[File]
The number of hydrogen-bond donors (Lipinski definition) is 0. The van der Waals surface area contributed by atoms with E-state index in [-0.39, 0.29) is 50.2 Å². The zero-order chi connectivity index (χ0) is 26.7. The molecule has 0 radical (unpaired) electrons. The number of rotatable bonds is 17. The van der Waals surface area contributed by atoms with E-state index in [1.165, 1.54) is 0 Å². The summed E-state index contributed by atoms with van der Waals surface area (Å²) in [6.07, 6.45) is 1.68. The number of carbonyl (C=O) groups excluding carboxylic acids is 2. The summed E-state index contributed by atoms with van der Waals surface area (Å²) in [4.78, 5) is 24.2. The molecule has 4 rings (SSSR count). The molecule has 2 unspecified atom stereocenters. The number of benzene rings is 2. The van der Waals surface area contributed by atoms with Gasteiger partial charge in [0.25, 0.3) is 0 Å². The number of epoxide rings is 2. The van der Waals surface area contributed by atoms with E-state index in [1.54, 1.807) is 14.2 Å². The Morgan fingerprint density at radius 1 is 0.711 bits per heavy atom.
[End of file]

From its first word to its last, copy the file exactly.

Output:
The number of hydrogen-bond donors (Lipinski definition) is 0. The van der Waals surface area contributed by atoms with E-state index in [-0.39, 0.29) is 50.2 Å². The zero-order chi connectivity index (χ0) is 26.7. The molecule has 0 radical (unpaired) electrons. The number of rotatable bonds is 17. The van der Waals surface area contributed by atoms with E-state index in [1.165, 1.54) is 0 Å². The summed E-state index contributed by atoms with van der Waals surface area (Å²) in [6.07, 6.45) is 1.68. The number of carbonyl (C=O) groups excluding carboxylic acids is 2. The summed E-state index contributed by atoms with van der Waals surface area (Å²) in [4.78, 5) is 24.2. The molecule has 4 rings (SSSR count). The molecule has 2 unspecified atom stereocenters. The number of benzene rings is 2. The van der Waals surface area contributed by atoms with Gasteiger partial charge in [0.25, 0.3) is 0 Å². The number of epoxide rings is 2. The van der Waals surface area contributed by atoms with E-state index in [1.54, 1.807) is 14.2 Å². The Morgan fingerprint density at radius 1 is 0.711 bits per heavy atom.